If there's one thing that's hobbled the Volkswagen Passat, it's the lack of a decent entry-level engine. Until now, Passat buyers who didn't want the big V6 or the diesel had to make to with Volkswagen's 2.5 liter five-cylinder, a nice enough engine if you don't mind spending a few hundred bucks extra on gasoline each year. (Volkswagen chose this engine for the Passat because it's robust and inexpensive to build, but fuel economy is not its strong suit.)
At last... something new
For 2014, Volkswagen is finally replacing this old lump with a thoroughly modern 1.8 liter four-cylinder. This is a pretty tiny engine for such a big car, but thanks to a turbocharger and direct fuel injection, it develops the same amount of horsepower (170) as the 2.5 and even more torque, or pulling power -- 184 lb-ft vs. 177.
The gains in fuel economy are significant: EPA estimates are 24 MPG city and 34 MPG highway with an automatic transmission, up from 22/31 with the old engine. (A five-speed manual is also offered; it's rated at 24/35, up from 22/32.) And unlike many small turbocharged engines, the Passat's new 1.8 runs on regular fuel, not pricey premium.
On the road with the new 1.8 TSI
How does it drive? Very nicely -- the new engine is smooth, relatively quiet, and nearly vibration-free at idle, all areas where the old 2.5 was lacking. It provides strong off-the-line acceleration and good passing power with none of the bad habits typical of previous-generation engines, particularly turbo lag (that annoying hesitation when you first hit the gas). Using a traditional torque-converter automatic transmission instead of their performance-oriented DSG twin-clutch transmission helps; the conventional tranny lets the engine quickly rev past 1,500 RPM, where it does its best work. I really like this new engine -- its power output is an ideal match for the Passat's size, and its restrained demeanor enhances the Passat's luxurious feel.
Along with the engine, there's another new and notable piece of kit in the 2014 Passat: Car-Net, which is VW's answer to GM's OnStar. As with OnStar, a push of a button gets you a live operator who can do things like send directions to the car's navigation system. Car-Net also includes automatic crash notification, which calls for help and broadcasts the car's location in the event of a crash. As with OnStar, Car-Net is a subscription-based system; after a six-month trial period, it costs $199 per year.
Aside from the engine and Car-Net, the rest of the Passat is largely unchanged, and that's fine with me -- after a year with our own long-term diesel-powered Passat TDI, I came to love its high-quality interior, easy-to-use control layout, limo-like back seat, and massive trunk. Build quality was one of my major concerns, but after 30,000 trouble-free miles, I'm convinced that the Passat factory in Chattanooga, Tennessee is doing things right.
Descent of the other shoe
Now for the bad news: The 1.8 TSI won't replace the 2.5 right away. VW will begin by installing the new engine in the top-of-the-line SEL Premium model, trickling it down to the SEL, SE and S over the course of the 2014 model year. In the interim, the 2.5 will soldier on.
But there is some good news: All 2014 Passats get the Car-Net system as standard, and all but the S get a backup camera (something we really missed in our 2012 long-term Passat). 2014 Passats that don't yet have the new engine will be priced the same as 2013 models, so these new gizmos are essentially free. The 2014 Passat SEL Premium with the new engine is priced at $31,715, an increase of $470 over last year, and I expect we'll see similar increases in other models when the 1.8 liter engine shows up under the hood. The Passat is still pricey compared to its rivals -- best among them, in my opinion, being the Honda Accord for space, the Ford Fusion for style and the Nissan Altima for fuel efficiency and all-round functionality -- but in my mind, it justifies its extra expense.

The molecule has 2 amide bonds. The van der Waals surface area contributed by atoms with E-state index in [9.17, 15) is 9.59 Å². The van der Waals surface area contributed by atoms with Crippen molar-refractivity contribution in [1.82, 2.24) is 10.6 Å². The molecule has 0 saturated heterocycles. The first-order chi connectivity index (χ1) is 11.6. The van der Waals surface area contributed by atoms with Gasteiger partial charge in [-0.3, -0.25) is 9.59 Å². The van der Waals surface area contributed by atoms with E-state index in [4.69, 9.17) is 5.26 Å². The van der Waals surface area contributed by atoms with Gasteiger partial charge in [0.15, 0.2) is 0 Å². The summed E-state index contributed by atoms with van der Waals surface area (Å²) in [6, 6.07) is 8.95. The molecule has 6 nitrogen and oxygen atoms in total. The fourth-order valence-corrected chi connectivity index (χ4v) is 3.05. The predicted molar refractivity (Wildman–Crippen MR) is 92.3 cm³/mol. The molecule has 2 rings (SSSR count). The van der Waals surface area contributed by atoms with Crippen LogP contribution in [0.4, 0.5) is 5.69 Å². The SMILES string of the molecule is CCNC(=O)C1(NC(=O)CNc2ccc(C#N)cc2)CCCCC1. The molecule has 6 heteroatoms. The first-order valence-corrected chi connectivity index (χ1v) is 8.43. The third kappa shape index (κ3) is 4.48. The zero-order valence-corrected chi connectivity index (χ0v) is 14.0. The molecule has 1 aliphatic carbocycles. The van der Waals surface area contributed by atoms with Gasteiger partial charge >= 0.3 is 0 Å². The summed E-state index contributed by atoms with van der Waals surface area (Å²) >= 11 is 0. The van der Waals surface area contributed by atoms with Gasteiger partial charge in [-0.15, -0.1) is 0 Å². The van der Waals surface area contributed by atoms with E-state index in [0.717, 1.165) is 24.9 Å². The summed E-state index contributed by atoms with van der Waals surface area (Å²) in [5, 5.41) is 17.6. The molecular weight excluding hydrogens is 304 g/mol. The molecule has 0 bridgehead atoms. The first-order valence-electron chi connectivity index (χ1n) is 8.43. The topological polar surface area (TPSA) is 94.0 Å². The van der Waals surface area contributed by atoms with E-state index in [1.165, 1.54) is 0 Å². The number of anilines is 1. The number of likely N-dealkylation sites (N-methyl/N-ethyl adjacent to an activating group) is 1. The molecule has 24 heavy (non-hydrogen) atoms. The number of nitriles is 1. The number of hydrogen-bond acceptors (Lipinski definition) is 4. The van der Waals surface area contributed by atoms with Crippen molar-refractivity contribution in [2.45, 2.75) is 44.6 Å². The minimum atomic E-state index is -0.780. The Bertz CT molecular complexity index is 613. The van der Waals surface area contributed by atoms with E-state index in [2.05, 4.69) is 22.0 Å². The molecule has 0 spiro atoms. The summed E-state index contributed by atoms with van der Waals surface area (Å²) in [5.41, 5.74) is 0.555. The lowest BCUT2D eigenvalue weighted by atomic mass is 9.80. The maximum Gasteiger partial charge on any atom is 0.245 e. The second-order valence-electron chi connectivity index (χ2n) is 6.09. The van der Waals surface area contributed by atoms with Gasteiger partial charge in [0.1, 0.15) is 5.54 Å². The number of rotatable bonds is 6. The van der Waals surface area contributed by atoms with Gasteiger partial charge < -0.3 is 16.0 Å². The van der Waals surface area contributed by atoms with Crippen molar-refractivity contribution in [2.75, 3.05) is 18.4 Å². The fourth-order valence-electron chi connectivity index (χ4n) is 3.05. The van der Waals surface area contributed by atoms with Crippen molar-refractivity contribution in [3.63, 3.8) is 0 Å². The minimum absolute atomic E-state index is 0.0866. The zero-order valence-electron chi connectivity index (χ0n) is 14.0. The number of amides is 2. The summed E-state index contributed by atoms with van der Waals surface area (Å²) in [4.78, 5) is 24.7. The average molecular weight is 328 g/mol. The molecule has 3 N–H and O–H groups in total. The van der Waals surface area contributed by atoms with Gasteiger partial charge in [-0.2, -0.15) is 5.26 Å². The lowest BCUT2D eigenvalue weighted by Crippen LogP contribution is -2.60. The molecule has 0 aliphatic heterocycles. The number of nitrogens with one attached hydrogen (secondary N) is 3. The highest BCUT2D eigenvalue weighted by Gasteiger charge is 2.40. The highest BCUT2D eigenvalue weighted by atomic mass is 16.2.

Were it me buying a Passat, I'd still go for the diesel-powered TDI, because nothing puts a bigger grin on my face than a king-size family sedan that gets 41 MPG and does 750 miles or more on a tank of fuel. But the higher cost of both the diesel engine and its fuel are off-putting to many, and for those folks, the 1.8 TSI is a brilliant solution -- it gives the Passat the acceleration and fuel economy it needs with the refinement that sets it apart from other mid-size sedans. I say good riddance to the 2.5 -- and well done to Volkswagen. -- Aaron Gold
What I liked about the Volkswagen Passat 1.8 TSI:
- New engine provides a good blend of power and fuel economy
- Big back seat and trunk
- High-quality interior with rugged V-Tex upholstery
What I didn't like about the Volkswagen Passat 1.8 TSI:
- Fuel economy still isn't best in class
- Once you add options, it's pricier than its rivals
- 2.5 engine will linger on on lower trim levels
Details and specs:
- Price range (including destination): $21,665 - $34,715
- Powertrain: 1.8 liter turbocharged 4-cyl/170 hp, 2.5 liter 5-cylr/170 hp, 2.0 liter turbodiesel 4-cyl/140 hp, or 3.6 liter V6/280 hp, 5- or 6-speed manual or 6-speed automatic, front-wheel-drive
- EPA fuel economy estimates: 22 MPG city/32 MPG highway (2.5 manual), 22/31 (2.5 automatic), 24/35 (1.8T manual), 24/34 (1.8T automatic), 20/28 (V6 automatic), 31/43 (TDI manual), 30/40 (TDI automatic)
- Where built: United States
- Best rivals: Honda Accord, Nissan Altima, Ford Fusion